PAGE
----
Brindle Basics: Who Knew Stripes Could Be So Complicated?
Many Molosser breeds have brindling, a pattern of black striping not dissimilar to that of a tiger.
Notice we said pattern: Brindling is not a color, though many fanciers refer to it — mistakenly — as such.
And that’s not the only area in which brindling has created confusion and misinformation among some Molosser fanciers. Indeed, from the “ultra brindles” of the Boerboel to the “blue brindles” of the Cane Corso and Neapolitan Mastiff, brindling is often misunderstood, even among experienced breeders.
Let’s try to set the record straight once and for all.
Inherit the Stripes
While brindle is a ubiquitous pattern in dogs, and arguably an ancient one, there is no reliable genetic test for it, leaving open the possibility that our understanding of how this pattern works might change once researchers crack the genetic code. We’re not going to get into the alphabet soup that is genetic notation, but for science geeks, genetically, the shorthand for brindle is written as kbr. (Expect to be confused if you peruse your brindle dog's DNA results: Because of the lack of a commercial test, brindles are reported as "KB/ky," since elements from both the dominant black and yellow alleles are present. These dogs are not dominant black, which the KB allele typically denotes; instead, they are fawn/red.)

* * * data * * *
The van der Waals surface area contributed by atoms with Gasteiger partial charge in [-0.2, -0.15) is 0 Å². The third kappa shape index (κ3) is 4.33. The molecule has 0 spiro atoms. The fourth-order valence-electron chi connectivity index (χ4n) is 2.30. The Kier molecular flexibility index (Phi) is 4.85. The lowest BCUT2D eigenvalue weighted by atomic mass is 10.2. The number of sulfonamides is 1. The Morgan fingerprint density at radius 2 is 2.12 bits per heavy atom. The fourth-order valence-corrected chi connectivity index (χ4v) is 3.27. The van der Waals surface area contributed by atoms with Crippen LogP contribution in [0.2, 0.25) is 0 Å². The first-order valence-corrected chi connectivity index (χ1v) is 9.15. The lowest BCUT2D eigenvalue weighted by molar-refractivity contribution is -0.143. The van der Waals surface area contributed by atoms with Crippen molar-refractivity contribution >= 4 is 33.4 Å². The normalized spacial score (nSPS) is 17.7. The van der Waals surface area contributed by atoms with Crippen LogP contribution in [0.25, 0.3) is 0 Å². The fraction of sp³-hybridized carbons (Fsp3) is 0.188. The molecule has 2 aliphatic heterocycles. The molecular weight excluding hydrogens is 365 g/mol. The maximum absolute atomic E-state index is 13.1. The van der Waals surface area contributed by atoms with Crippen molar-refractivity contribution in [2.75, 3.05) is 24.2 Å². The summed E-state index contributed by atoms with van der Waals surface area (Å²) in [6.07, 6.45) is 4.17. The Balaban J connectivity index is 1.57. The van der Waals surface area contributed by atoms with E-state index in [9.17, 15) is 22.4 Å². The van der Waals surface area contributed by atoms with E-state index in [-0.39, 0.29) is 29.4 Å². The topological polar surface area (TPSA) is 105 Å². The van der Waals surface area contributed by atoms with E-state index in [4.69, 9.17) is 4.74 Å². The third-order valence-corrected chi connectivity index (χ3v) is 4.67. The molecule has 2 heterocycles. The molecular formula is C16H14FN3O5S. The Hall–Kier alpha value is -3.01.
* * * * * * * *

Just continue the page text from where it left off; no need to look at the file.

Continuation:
Brindle is a dominant trait — in other words, it can be transmitted by just one parent, so any true brindle dog by definition must have a brindle parent.
A seeming contradiction to this is found among black Cane Corsos and Neapolitan Mastiffs, which sometimes do produce brindle offspring. That is because a dominant black dog can indeed be brindle: It’s just that the black coat is dominant over the brindling. An unscientific way to think about this: The black brindle stripes are covered up by the black coat. Such dogs are genetically brindled, however, and they can produce brindle offspring.
Brindle has been a long-standing pattern in Bullmastiffs (above) and Mastiffs (below). It is not as common as fawn in those breeds, for a variety of reasons.
A similarly oddball scenario exists with so-called “straw” or “paglia” Cane Corsos. These incorrectly colored dogs carry two copies of the “e” allele, which masks any expression of black in the coat. (This recessive red does not change the color of the pigment, including nose color, though it can cause fading to a pinkish gray tone.) Even if they are genetically brindle, such dogs will not appear to be, because the expression of the black brindling in their coat is suppressed by this “knockout” gene. But since they, too, are genetically brindle, they can produce stripey sons and daughters.
Straw Corso in Italy in 2000. Not coincidentally, there was a Maremma on the property. Such dogs can never have brindling — or a black mask, for that matter — because they genetically cannot express black in their coat.
Brindling is associated with base coats that are fawn, yellow and red. This is why you will never see a zebra-striped dog: Brindling does not occur with white as a base color, and can never occur on top of white spotting.